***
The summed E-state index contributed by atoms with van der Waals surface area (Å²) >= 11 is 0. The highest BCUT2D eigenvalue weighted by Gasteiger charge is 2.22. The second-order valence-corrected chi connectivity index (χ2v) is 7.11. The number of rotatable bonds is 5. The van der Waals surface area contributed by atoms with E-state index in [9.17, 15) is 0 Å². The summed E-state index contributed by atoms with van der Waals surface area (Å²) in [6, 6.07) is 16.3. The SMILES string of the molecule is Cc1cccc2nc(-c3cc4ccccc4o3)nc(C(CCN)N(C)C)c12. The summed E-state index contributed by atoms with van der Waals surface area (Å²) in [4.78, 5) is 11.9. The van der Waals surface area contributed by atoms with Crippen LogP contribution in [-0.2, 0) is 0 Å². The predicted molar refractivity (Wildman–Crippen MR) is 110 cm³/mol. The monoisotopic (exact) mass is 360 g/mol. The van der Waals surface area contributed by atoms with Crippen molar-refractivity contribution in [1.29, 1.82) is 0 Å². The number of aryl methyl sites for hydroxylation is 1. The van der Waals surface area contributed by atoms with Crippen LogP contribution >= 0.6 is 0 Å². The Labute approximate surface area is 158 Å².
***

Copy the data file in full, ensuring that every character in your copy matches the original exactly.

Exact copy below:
The summed E-state index contributed by atoms with van der Waals surface area (Å²) >= 11 is 0. The highest BCUT2D eigenvalue weighted by Gasteiger charge is 2.22. The second-order valence-corrected chi connectivity index (χ2v) is 7.11. The number of rotatable bonds is 5. The van der Waals surface area contributed by atoms with E-state index in [9.17, 15) is 0 Å². The summed E-state index contributed by atoms with van der Waals surface area (Å²) in [6, 6.07) is 16.3. The SMILES string of the molecule is Cc1cccc2nc(-c3cc4ccccc4o3)nc(C(CCN)N(C)C)c12. The summed E-state index contributed by atoms with van der Waals surface area (Å²) in [4.78, 5) is 11.9. The van der Waals surface area contributed by atoms with Crippen LogP contribution in [-0.2, 0) is 0 Å². The predicted molar refractivity (Wildman–Crippen MR) is 110 cm³/mol. The monoisotopic (exact) mass is 360 g/mol. The van der Waals surface area contributed by atoms with Crippen molar-refractivity contribution in [1.29, 1.82) is 0 Å². The number of aryl methyl sites for hydroxylation is 1. The van der Waals surface area contributed by atoms with Crippen LogP contribution >= 0.6 is 0 Å². The Labute approximate surface area is 158 Å².